News / Africa

AU ‘Assured’ Of Peaceful Mali Election

Electoral materials are stacked in a customs office after shipment from France in Bamako, Mali, June 18 2013.
Electoral materials are stacked in a customs office after shipment from France in Bamako, Mali, June 18 2013.
Peter Clottey
A top African Union (AU) official says the group is working with political leaders and other stakeholders in Mali in the run up to the West African country’s July 28 presidential election.

Ambassador Aisha Laraba Abdullahi, AU commissioner for political affairs, says the group is encouraged by the recent agreement signed between the government and the Tuareg rebels.

The deal would allow elections to take place next month and the army to return to the rebel-held city of Kidal.

But, some officials have expressed skepticism about the agreement, saying that parts of the country are still not safe enough to carry out a peaceful election.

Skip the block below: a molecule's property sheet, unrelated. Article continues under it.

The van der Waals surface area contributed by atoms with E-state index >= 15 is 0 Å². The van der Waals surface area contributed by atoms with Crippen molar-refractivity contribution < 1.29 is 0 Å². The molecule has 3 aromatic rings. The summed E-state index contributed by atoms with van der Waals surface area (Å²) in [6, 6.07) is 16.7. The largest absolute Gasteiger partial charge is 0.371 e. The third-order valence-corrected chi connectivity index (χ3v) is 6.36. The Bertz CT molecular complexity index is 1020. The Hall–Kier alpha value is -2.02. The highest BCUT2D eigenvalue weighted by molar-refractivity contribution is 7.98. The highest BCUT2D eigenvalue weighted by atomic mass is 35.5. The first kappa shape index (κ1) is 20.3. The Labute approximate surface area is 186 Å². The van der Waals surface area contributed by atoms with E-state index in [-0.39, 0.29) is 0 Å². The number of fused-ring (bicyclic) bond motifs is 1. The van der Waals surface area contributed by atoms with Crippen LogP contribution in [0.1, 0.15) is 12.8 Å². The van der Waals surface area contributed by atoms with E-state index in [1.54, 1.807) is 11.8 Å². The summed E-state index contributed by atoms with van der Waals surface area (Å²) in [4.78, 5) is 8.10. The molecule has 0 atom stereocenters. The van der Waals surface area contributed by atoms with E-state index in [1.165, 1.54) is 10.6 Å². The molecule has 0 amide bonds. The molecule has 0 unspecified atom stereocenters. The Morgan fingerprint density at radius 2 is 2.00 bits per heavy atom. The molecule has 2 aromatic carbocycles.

Abdullahi, who was recently in Mali, says officials of the interim government assured her the election will precede as originally planned in despite many challenges.

“From what I saw, there are still some challenges on the ground, but the minister in charge of territorial administration gave us the assurances that yes there are challenges, but the elections could hold,” said Abdullahi. “So we are keeping our fingers crossed, hoping that things will go well and the people would participate in the election.”

She says the AU has partnered with the Economic Community of West African States (ECOWAS) to help Mali’s interim government and support the country’s efforts to return to constitutional rule.

“The African Union, together with ECOWAS, have been taking steps to ensure that we have constitutional order fully restored and the territorial integrity of Mali that was challenged also fully restored,” said Abdullahi. 

Abdullahi says the AU has a team of human rights observers in Mali monitoring the humanitarian situation there.

She says the AU’s special representative, former Burundian President Pierre Buyoya, has been coordinating efforts with various groups in Mali ahead of next month’s vote.